During our 2017 Disney Cruise on the Disney Dream, the ship made not one but two stops at one of our favorite places, Castaway Cay, the Disney Cruise Line’s Bahamas Island. On both of those days, we had a bit of wind at times.
As you can see here, the wind is gently blowing the palm trees. Actually, you may think that looks more like the palm trees you might see in a television news report on a tropical storm. The wind really was nowhere near tropical storm strength while we were at Castaway Cay, but it did have a few gusts from time to time. Don’t worry, however, because we were never worried about the wind. And it helped to keep us from getting too hot, too, along with the fact that the clouds were usually covering the sun. It could have been much worse than it was.
One of the first things that I noticed when we arrived was that the umbrellas were folded down instead of all being open as they usually are. I am certain that this was a precaution because of the wind conditions. There would be no sense in sending the crew people out to open all of the umbrellas if the wind was just going to blow them away. Because as we have found out before, wind and beach umbrellas don’t always mix well together.
The wind did die down later on in the morning, and several of us opened up umbrellas to have some protection, either shade from the sun when it was out or protection from the occasional raindrops that were falling. But it was not a problem then, since the wind was not as strong.
Later on in the afternoon, the crew members started folding down all of the umbrellas that were still open, unless someone was sitting underneath one of the umbrellas. Once again, I am sure that this was to protect the umbrellas from the wind. And I know from our previous visits that it is also their standard procedure every afternoon, so that the umbrellas are folded down until the next ship arrives, whenever that might be.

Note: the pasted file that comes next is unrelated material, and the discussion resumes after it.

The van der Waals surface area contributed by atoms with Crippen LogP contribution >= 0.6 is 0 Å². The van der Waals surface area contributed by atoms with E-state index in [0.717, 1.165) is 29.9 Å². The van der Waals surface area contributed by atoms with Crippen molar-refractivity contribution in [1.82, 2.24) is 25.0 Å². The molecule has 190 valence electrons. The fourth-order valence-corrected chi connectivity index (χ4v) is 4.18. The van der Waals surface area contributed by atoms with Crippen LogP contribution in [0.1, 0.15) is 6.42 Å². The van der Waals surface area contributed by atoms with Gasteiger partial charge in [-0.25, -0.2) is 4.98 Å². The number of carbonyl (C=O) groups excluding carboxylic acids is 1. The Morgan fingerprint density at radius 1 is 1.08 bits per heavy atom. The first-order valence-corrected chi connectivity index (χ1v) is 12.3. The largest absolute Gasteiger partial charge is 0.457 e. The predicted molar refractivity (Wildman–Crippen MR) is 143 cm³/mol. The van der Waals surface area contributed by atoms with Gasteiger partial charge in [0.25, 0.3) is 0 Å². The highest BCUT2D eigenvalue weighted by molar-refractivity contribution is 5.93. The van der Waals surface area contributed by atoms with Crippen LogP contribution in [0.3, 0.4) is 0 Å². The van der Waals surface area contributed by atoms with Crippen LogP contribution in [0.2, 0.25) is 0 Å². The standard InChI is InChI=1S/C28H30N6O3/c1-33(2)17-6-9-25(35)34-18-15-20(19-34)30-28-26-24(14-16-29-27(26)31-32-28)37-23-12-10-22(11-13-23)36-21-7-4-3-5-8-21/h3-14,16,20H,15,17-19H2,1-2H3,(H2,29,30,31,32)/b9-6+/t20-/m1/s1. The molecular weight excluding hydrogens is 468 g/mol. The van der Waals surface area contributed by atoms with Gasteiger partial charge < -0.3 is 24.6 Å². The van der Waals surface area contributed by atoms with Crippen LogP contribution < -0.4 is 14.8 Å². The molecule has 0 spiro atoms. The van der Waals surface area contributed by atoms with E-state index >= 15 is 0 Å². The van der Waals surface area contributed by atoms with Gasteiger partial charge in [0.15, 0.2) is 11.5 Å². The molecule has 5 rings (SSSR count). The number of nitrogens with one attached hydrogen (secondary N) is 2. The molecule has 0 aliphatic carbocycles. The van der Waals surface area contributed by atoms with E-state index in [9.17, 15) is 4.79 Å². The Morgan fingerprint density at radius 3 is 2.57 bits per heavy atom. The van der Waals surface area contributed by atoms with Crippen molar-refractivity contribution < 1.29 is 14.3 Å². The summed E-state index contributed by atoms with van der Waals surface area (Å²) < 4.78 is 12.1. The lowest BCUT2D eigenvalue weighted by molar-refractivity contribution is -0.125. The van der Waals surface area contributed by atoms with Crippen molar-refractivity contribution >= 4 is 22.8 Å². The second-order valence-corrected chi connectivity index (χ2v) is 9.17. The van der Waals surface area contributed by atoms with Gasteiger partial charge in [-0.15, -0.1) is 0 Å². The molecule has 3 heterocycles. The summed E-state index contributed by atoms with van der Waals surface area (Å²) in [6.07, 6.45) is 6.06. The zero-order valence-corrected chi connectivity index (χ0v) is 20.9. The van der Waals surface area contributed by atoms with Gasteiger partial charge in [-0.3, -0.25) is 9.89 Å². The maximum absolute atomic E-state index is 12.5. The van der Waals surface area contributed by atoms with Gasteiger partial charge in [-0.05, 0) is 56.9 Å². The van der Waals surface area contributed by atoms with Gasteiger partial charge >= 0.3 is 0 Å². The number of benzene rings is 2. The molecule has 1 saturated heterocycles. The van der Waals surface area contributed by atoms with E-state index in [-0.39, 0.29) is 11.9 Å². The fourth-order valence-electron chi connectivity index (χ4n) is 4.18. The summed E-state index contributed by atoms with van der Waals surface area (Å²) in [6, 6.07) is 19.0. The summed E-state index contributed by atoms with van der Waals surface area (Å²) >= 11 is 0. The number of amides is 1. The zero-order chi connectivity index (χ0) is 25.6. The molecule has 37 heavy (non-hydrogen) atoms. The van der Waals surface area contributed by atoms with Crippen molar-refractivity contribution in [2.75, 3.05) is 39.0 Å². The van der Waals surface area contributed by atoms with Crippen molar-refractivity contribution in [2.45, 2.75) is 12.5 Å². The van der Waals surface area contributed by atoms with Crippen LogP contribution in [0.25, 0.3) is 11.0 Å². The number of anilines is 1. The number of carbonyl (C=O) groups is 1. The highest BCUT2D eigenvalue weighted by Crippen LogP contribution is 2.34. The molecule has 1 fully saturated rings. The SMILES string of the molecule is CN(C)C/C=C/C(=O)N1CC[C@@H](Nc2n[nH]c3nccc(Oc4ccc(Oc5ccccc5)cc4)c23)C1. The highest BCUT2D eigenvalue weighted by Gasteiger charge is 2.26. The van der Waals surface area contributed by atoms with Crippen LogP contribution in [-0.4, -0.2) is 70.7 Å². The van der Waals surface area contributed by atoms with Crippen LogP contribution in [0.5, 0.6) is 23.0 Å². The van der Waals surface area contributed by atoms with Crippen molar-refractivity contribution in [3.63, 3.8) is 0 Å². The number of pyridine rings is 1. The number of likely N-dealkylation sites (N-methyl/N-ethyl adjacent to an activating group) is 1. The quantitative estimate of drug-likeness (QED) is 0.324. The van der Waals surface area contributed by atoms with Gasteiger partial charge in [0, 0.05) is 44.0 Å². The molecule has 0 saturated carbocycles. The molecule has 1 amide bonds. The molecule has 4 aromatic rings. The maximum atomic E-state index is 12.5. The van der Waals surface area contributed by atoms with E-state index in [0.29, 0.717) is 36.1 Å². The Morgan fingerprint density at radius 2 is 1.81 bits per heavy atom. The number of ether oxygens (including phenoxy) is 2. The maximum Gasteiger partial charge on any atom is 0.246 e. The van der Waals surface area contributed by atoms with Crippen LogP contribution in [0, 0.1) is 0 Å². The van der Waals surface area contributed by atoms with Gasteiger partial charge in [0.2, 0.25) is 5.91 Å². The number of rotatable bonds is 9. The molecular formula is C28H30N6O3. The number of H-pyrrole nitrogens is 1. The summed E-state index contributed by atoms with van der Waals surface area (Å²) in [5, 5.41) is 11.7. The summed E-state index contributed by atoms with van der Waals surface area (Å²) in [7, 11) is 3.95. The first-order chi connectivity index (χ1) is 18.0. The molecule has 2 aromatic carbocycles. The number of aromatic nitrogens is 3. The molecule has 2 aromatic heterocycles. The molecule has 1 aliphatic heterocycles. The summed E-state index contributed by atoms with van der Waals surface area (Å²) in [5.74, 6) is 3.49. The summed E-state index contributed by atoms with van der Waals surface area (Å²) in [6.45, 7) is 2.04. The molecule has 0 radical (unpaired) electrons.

By the way, here is a reminder: Even though it looks like the title of this post should rhyme, remember that “Cay” is pronounced “kee.” So a rhyming title would be A Windy Key on Castaway Cay, but that doesn’t make any sense at all, does it? If you check the dictionary for “cay,” its meaning is “a small, low island.” And its pronunciation is indeed listed as “kee.” So that isn’t just a trick the crew members play on unsuspecting passengers after all.
He who forms the mountains, who creates the wind, and who reveals his thoughts to mankind, who turns dawn to darkness, and treads on the heights of the earth— the Lord God Almighty is his name. – Amos 4:13
About the photo:
This collection of photos incorporates several of the new things I have been playing around with lately, such as variations of the sunlight techniques mentioned in the Nassau Public Library post and the motion photos from Plotagraph described in the Lake Louisa post. It is fun to keep learning new things and put them into practice. And when you do so, you often learn even more new things that you can use later on, too.
Here is a before-and-after view of the first photo from this post, showing the differences between the original cloudy photo and the processed “sunny” version:
Photo: Each photo is a single Raw exposure, processed in Photoshop. Read more about photography tips, photo software, camera gear, and more at Steve’s Photography Tips.
Camera: Olympus OM-D E-M10
Lens: Rokinon 7.5mm f/3.5 Fisheye Lens
Date: June 8, 2017
Location: Castaway Cay, Bahamas